Post offices close because of anthrax fears
Story No.: 400403
Dateline: Washington DC, 7 Nov 2003
Date: 11/07/2003 05:00 AM
1. Various of US Postal Service warehouse on V Street
2. Sign saying "Closed Today" on post office door
3. Fire engines driving in to base / push-in to sign at Navy Base Postal Office
4. Street outside L Street Post office
5. Tape across entrance to building
6. Various of police tape around entrances
7. Loading dock at post office entrance
8. Woman on cell phone walking outside post office
9. Tilt up to US flag above post office
As US Postal Service officials awaited test results from several mail facilities on Friday, local officials in the Washington, D.C. area prepared to respond to the possibility of anthrax contamination in their communities.
"There's every reason to hope for the best, but we're also preparing for an alternative contingency," said District of Columbia Mayor, Anthony A. Williams.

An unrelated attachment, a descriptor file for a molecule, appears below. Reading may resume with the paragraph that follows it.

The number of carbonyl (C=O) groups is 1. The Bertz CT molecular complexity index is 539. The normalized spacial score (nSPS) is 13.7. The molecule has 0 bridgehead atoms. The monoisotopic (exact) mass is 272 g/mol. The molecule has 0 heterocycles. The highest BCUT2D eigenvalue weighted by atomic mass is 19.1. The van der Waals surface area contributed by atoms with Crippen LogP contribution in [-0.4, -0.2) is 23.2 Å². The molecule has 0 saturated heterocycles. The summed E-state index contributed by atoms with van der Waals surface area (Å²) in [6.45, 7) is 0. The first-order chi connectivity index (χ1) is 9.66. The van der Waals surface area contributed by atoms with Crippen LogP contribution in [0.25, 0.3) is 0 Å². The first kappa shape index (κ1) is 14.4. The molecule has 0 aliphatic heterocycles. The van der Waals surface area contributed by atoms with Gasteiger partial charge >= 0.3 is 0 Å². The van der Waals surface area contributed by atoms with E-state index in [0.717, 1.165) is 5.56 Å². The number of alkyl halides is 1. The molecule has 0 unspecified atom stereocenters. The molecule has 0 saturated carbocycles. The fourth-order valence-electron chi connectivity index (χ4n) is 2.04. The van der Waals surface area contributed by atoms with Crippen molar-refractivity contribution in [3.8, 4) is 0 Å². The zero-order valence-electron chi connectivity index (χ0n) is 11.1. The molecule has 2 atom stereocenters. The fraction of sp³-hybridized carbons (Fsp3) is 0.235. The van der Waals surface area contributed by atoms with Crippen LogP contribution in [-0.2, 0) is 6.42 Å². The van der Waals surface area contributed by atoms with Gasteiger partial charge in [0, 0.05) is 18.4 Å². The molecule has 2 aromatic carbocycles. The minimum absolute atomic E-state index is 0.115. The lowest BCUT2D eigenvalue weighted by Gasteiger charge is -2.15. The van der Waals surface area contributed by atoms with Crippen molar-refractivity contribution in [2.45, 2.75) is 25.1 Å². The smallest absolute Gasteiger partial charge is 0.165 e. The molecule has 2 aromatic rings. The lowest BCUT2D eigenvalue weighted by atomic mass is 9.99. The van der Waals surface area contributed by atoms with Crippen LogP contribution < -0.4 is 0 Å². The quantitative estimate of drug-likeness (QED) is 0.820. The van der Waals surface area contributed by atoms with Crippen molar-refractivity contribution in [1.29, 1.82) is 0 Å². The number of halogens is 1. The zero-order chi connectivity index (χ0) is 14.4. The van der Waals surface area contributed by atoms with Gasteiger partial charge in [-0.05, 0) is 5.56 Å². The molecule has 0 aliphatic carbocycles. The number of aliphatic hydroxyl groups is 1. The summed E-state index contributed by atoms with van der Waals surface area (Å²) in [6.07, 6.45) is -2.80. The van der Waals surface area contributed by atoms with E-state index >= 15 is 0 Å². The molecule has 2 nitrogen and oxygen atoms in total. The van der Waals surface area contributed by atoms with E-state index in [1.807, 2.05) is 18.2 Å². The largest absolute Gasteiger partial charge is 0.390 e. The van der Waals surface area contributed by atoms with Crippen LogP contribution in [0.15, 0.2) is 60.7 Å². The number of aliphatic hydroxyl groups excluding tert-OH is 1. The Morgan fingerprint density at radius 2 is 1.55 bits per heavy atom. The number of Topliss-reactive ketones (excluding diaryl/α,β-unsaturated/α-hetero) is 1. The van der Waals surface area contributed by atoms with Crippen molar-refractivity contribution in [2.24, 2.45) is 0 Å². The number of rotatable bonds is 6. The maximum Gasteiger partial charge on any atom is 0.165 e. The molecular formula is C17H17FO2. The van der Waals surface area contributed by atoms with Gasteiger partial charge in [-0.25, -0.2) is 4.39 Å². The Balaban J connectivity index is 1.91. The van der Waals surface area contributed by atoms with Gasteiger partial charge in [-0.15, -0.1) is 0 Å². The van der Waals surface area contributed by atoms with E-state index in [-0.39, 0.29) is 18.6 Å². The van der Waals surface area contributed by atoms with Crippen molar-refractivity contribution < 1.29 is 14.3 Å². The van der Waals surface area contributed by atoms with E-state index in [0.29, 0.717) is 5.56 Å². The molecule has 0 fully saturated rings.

The mayor and other regional officials were notified Thursday afternoon that air monitors at a mail sorting facility at the Anacostia Naval Air Station detected an abnormal pathogen.
Tests conducted on an air filter produced positive readings for low levels of anthrax spores. Further tests were being conducted early Friday by the federal Centers for Disease Control and Prevention.
Following a series of anthrax attacks in October 2001, the district government led efforts to provide antibiotics for more than 17,000 people after anthrax spores were discovered at the Hart Senate Office Building and a massive US Postal Service facility located in the city.
Two workers from the Brentwood Mail Distribution Center died and several others fell ill following exposure to the bacteria.
The US Postal Service closed eleven facilities in the capital region as a precaution Thursday.
The number included a facility that processes mail destined for the White House and the headquarters of several federal agencies, and three full service post offices in the district, three in Arlington, Virginia and four postal facilities in suburban Maryland, including one at Andrews Air Force Base.
The eleven closed facilities each supplied mail handled at the Navy site.
|Subjects:||Postal service , Military facilities , Biological weapons manufacturing , Shipping , Transportation and shipping , Industrial products and services , Industries , Business , Military and defense , Government and politics , Weapons of mass destruction manufacturing , Weapons manufacturing , Aerospace and defense|
|Organisations:||United States Postal Service, United States government|
|Locations:||Washington , Washington, D.C. , United States|